How To Write Your Own Ceremony (Part 1)

So you want to write your own ceremony! Wonderful!

You may have been hoping I would just give you a ceremony template (and I’ll do that too, eventually…) but to hand off a template with no context would be a disservice.  After all, this entire wedding is really about the marriage – and creating a ceremony from scratch is a beautiful way for the two of you to dive deep into your beliefs around marriage, and to figure out what exactly you want to promise to each other at your wedding.

Before you start writing the ceremony, we have to dive deep – the first step is to sit and talk about your thoughts on marriage, why you’re getting married, and your relationship (both now and many years into the future).

One way to explore these ideas is in premarital counseling – stay with me! – because it can be a nice way to talk through your expectations, plans, hopes and dreams for your life together in a neutral, safe and supportive environment.  A common misconception is that couples only go to premarital counseling because they have a problem – and while counseling is always a great option for working through issues, premarital counseling is also helpful when you don’t have any particular issues!  A little further on, I have a list of topics you may want to discuss with each other – some people feel comfortable tackling these on their own, and others would rather talk them through with a counselor with whom you both like and feel comfortable.  Counseling can also give you tools to improve communication, and strategies for conflict resolution – both of which are much easier to learn and talk about when you’re not simultaneously trying to resolve a conflict or wade through miscommunication.

There’s an added bonus to seeing a counselor – if in the future you and your partner are coming to heads over an issue and could use a neutral third party – voila! – you already have a counselor who knows you both.

However, you can also devise your own premarital session.  I’d recommend setting aside a full day (at least) to go through these questions – preferably in a place that is private and where both of you feel safe and open to being vulnerable (i.e. not in a coffee shop!).  If you think you’d rather get out of the house to minimize distractions – turn it into a mini-vacation, book a cabin in the woods or by the beach for 2 or 3 days, and hash all this out. Call it your premarital-moon or your marriage retreat.  Bring notebooks, snacks and maybe a bottle or two of wine. You’ll probably both cry. You’ll also emerge with a better idea of what marriage means to the two of you!

Here are a list of things to discuss:

  • Children
    1. Yes? No? Not sure? And if yes – how many?
    2. If yes, what would you like your timeline to be for starting a family? What if you have trouble conceiving? Would you be open to fertility treatments?  Are you interested in, or open to, adoption?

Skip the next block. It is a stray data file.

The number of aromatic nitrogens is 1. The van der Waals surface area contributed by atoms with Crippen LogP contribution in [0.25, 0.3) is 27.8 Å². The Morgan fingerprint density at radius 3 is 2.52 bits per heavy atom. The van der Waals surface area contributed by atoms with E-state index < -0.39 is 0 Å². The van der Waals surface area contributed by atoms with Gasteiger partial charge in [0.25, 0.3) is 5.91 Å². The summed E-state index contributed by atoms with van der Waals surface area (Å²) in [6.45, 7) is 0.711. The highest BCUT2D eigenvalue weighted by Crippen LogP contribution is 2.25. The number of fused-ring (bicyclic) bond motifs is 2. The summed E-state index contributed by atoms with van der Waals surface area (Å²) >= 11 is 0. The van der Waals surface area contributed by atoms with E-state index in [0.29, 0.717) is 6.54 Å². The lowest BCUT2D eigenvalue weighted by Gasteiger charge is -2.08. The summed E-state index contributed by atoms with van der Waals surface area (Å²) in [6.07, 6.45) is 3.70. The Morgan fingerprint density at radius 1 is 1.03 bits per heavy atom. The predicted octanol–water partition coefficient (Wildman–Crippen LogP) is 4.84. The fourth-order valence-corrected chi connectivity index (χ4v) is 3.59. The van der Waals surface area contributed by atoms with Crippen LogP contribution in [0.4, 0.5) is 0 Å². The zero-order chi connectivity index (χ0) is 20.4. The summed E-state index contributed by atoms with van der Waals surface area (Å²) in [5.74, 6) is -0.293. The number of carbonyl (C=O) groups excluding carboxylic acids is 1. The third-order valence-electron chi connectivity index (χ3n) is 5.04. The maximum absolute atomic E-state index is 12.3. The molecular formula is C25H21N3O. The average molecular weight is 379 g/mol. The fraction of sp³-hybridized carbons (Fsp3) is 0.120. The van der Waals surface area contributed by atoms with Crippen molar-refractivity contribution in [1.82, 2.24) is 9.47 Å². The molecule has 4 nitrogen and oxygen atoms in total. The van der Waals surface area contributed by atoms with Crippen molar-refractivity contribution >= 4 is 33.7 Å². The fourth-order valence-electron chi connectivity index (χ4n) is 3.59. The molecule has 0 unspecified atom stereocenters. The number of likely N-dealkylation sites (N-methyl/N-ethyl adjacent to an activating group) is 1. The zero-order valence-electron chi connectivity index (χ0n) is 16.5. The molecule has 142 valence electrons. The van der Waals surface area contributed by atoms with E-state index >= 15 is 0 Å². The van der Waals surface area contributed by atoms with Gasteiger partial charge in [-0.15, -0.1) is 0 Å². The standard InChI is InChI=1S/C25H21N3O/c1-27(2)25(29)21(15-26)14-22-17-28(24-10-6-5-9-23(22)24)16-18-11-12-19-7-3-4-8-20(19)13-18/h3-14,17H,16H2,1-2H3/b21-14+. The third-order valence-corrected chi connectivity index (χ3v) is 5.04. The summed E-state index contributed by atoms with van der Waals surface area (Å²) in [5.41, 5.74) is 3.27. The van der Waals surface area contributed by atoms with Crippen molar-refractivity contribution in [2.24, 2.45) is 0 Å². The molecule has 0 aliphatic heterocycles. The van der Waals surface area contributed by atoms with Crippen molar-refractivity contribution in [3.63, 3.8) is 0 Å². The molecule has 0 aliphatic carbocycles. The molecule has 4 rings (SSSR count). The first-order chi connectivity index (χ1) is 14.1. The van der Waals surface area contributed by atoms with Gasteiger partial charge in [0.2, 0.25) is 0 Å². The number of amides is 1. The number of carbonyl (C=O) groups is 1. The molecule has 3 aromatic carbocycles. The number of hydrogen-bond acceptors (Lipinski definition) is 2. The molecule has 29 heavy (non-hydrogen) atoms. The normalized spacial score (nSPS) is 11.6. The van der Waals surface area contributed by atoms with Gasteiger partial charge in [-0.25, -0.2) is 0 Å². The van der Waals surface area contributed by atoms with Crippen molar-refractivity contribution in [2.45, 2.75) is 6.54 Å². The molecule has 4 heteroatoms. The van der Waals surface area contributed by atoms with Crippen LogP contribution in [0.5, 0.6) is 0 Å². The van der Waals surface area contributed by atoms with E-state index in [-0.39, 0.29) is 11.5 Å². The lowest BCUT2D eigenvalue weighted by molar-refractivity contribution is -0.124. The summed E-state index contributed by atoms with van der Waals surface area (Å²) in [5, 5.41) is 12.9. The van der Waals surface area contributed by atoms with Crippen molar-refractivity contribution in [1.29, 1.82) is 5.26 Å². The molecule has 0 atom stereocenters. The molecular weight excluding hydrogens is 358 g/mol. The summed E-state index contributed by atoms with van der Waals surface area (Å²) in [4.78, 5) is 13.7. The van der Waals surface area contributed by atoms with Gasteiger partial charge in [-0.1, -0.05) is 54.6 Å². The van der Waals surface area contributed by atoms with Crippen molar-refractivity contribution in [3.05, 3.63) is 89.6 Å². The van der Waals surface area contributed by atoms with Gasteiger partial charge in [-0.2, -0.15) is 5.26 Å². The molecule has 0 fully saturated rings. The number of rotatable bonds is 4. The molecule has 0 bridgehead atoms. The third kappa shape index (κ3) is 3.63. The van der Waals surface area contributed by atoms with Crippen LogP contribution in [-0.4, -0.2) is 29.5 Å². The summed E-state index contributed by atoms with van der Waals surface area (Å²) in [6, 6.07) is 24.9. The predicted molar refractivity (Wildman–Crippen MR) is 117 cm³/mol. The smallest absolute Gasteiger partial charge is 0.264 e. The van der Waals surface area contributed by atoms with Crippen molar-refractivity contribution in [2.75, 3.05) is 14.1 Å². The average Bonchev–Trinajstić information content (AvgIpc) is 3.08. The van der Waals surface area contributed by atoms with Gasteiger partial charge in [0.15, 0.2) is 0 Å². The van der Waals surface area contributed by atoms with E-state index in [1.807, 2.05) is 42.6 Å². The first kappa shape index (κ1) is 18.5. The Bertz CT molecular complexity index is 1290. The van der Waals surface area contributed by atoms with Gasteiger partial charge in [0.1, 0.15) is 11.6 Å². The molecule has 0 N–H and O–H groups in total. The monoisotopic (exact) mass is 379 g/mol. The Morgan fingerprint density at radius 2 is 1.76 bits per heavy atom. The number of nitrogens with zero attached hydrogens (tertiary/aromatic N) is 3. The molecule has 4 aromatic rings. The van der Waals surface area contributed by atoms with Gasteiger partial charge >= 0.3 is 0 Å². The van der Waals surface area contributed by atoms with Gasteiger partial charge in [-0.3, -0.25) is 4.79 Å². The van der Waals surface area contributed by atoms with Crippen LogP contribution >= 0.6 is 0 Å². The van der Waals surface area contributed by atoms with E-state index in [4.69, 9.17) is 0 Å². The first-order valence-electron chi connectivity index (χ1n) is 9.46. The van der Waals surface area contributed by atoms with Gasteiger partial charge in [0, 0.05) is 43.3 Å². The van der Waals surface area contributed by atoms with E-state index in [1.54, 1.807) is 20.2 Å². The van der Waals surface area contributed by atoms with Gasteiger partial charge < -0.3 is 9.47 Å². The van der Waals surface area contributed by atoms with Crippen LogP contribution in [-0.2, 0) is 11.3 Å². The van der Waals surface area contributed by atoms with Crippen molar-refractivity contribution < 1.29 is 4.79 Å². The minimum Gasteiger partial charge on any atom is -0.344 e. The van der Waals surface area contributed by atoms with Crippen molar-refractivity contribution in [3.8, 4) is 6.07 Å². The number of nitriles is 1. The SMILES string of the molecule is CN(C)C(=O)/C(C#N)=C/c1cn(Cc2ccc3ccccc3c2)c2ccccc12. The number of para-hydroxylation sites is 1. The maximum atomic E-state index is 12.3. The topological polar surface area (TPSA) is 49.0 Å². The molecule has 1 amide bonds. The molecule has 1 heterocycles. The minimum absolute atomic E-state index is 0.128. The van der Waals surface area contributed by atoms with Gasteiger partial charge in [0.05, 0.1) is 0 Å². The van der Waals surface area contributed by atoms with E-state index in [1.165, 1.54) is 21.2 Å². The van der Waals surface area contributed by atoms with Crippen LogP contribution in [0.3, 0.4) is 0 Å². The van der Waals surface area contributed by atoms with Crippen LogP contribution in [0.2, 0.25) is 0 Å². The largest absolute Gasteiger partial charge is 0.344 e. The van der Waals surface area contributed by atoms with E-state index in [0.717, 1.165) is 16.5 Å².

3. If you do want to have kids, describe how you envision your roles as parents – would one of you stay at home? Would you divide all parenting tasks equally? What does this look like in practice?
    4. How do you both feel about having your extended family be involved with raising children, if this is an option?
    5. If one or both of you already has kids – talk about that too, and how you’re planning to create a blended family that is a welcoming, loving and positive space for everyone.
  • Names
    1. Will you keep your given surnames? Take each others’ names and have a hyphenated last name? Will one of you take the other’s name? And if you have kids – what will their last name be?
  • Location
    1. Where do you want to live? Do you imagine staying in one place or moving around? Would you want to live internationally?
    2. If you both have careers – how will you navigate where you’ll live or where you’d go if one of you gets a job opportunity? Would you move even if the other person didn’t have a similar opportunity?
    3. When you imagine your home – what is it like?  In the suburbs, on a farm, in a city, on a boat?
  • Spirituality/Religion
    1. Will religion and/or spirituality play a role in your lives?  If you choose to have kids – do you want them to have any sort of religious or spiritual education?
    2. What about ways in which your parents or extended family practice religion? Especially if it’s different from what you plan to do – how will you integrate this into your lives?
  • Family obligations
    1. Where do your respective families live, and what are your relationships to them like? What are your expectations for how much time you’ll spend with your families (e.g. will you spend yearly holidays with them? Go on vacations together? Have them over for weekly dinners?)
    2. How do you imagine caring for aging parents? Would this fall to you and/or to siblings? Where do your parents live – and would they move to wherever you are if they need more care? Who will pay for care if needed? How do you (and they!) feel about nursing homes versus them living in your home once they are no longer able to live alone?